Modernisation. New Labour loved the term and adopted its use to the forcing through of unpopular policy very successfully. David Cameron and his coalition colleagues were watching closely and learned well. As a tactic, ‘modernisation’ sounds far more palatable than ‘divide and rule’ and yet that is exactly what it is. However, where it should be easily countered it appears that time and again its opponents fail. Why?
It may be wise to start with an explanation; the way ‘modernisation’ is applied in today’s politics is not the way most people understand it. It is applied cynically as a way of painting the preferred option as the only way forward and painting any opposition as ‘dinosaurs’ – as individuals or groups who are opposed to change, who want to live in the past. If you are not for the politician’s version of modernisation, you are against it and are painted as opposing progress.
Cynical this may be but it has proved to be a highly successful tactic in that it pitches apparently reasonable against apparently unreasonable; it pitches those embracing change against those who appear to cling to the past.
Take the current debate around the reform of the NHS. David Cameron, Andrew Lansley and many of their coalition colleagues regularly refer to the need for reform, the need for modernisation. Their position is portrayed as intelligent, sensible and positive; after all, what intelligent person would oppose reform, modernisation of an institution everyone agrees needs reform.
It is simple divide and rule dressed in far nicer clothes. You are either for modernisation or you aren’t. You are with change and progress or you are a dinosaur, entrenched in the past.
Opponents fall for it time and time again. And time and time again fail to consider that most important component of good strategy – review what went before, learn from it, come back better prepared and stronger.
When politicians play the modernisation card it is no good to simply be against whatever it is they propose. In doing that you are playing to their tactics and not employing your own. By being opposed you take the unreasonable position they have selected for you, you make yourself the dinosaur, the opponent of change. You put yourself in a position where defeat is far more likely than victory. That is never a good strategy.
As David Cameron’s government seek to push ahead with their modernisation of the Health Service they will now apply another tactic much-loved by the moderniser; consultation. By consulting the moderniser further assumes the sought after stance of ‘reasonable.’ What the moderniser is very careful about is who they do and do not consult with, a wide consultation will take place but the consultees will be carefully selected and managed.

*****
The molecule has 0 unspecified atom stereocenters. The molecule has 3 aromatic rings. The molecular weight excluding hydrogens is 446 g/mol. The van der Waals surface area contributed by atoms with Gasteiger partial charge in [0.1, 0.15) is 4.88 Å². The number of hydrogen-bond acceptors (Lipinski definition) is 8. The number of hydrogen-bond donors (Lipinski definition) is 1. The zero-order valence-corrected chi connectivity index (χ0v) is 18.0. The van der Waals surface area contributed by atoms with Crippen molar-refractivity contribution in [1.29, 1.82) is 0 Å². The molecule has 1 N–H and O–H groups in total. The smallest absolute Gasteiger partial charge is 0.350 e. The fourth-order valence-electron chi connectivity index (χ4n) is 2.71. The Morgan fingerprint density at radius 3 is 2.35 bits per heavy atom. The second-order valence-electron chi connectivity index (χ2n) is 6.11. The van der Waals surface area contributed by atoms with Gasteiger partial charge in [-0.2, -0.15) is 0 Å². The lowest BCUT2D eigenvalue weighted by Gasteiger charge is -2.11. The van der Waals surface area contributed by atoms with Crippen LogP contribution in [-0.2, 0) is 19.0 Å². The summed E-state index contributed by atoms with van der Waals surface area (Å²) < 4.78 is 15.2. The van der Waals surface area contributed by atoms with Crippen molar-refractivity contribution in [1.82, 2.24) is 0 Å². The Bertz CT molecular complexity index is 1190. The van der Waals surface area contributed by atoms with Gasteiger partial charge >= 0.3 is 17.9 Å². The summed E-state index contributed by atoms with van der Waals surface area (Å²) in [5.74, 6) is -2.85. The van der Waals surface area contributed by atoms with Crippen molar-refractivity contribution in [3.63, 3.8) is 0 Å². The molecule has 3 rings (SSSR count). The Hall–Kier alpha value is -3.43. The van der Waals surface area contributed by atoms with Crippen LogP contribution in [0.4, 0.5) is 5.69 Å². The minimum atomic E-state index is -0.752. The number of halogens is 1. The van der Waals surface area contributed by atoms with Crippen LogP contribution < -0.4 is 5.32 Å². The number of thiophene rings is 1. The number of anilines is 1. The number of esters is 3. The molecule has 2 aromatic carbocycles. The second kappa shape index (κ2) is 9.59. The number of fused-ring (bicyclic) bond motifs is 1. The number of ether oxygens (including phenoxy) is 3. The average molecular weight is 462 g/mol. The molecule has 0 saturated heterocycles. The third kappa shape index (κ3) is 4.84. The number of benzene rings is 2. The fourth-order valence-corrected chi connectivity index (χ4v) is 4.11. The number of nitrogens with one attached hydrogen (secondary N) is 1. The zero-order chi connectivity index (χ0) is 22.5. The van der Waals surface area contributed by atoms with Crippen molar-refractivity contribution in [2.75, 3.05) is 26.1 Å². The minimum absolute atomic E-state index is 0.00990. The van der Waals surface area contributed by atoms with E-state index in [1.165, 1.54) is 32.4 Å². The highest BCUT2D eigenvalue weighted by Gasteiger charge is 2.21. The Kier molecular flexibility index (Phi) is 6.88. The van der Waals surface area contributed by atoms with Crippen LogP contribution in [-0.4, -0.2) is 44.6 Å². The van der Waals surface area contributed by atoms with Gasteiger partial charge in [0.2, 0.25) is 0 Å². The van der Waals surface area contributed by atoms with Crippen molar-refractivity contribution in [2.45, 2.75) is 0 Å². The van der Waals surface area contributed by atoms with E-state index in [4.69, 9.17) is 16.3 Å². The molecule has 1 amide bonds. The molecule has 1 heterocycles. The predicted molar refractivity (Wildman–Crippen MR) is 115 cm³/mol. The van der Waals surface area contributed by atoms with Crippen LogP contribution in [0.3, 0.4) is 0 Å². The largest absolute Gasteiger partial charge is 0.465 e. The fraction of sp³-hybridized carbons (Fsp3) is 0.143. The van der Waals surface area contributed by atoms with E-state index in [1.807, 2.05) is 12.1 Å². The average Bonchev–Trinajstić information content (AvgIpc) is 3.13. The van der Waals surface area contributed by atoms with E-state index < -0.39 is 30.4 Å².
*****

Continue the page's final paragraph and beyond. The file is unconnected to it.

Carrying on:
Meanwhile, those opposed to change continue to voice opposition. The moderniser repeats the (reasonable) need for change, now supported by ‘wide consultation’, often with ‘the experts’.
Tomorrow (Monday 20th February) David Cameron will do exactly this as he invites numerous health care experts to Downing Street to discuss the modernisation of the NHS. Afterwards he will push ahead with reforms and claim that the modernisation plans were widely consulted and that a range of experts support them.
It is classic modernisation.
Meanwhile organisations including the British Medical Association (BMA), the Royal College of Nursing (RCN) and the Royal College of GPs (RCGP) have not been invited to tomorrow’s ‘consultation.’ Then again, they are all opposed to the Coalition’s Health Service reforms; why would they be invited? They serve no purpose to the moderniser other than to be an opposition which can be painted as dinosaurs.
It is a difficult situation, combating this divide and rule tactic. No matter how reasonable your opposition to the proposed modernisation, that very opposition further entrenches you as the opponent of change; it allows the moderniser to cast you in the role of unreasonable opponent of the future.
Stop. Think. Why does it?
The moderniser’s tactic only works because the opponent chooses to engage on the ‘battlefield’ of the moderniser’s choosing. What would the ‘granddaddy’ of strategy Sun Tzu make of that?
Bonkers – or its Chinese equivalent – would be his very sensible reaction. He would ask why these opponents don’t draw the moderniser onto the battlefield of their choosing.
Consider this; as long as all you do is oppose, there remains only the modernisers version of the future ‘on the table’ – in short, you play on their battlefield, you allow them to be for the future and to portray you as stuck in the past.
However if instead of opposing you offered your support for change but also offered one or more alternative views of what the future could look like you remove the moderniser’s strongest weapon, his reasonableness. You also remove your biggest weakness, your (apparent) unreasonable resistance to change.
As things stand the NHS reforms are the future if for no other reason than no comprehensive alternatives are on the table. We all know about the opposition to them, in voicing their disappointment at being excluded from tomorrow’s Downing Street consultation while reconfirming their opposition the BMA, the RCN and the RCGP do not advance their own position one jot. If, instead they put forward a viable alternative view of the future of health care in the UK they draw the fight to a different battlefield, one where the fight is no longer change versus status quo, the future against the past and instead becomes one of which version of the future we embrace – all sides become modernisers in the true sense of the word, not the cynical politically hijacked version.
We know what you are against. To have a chance of winning the fight we need to know what you are for.
© Jim Cowan, Cowan Global Limited, February 2012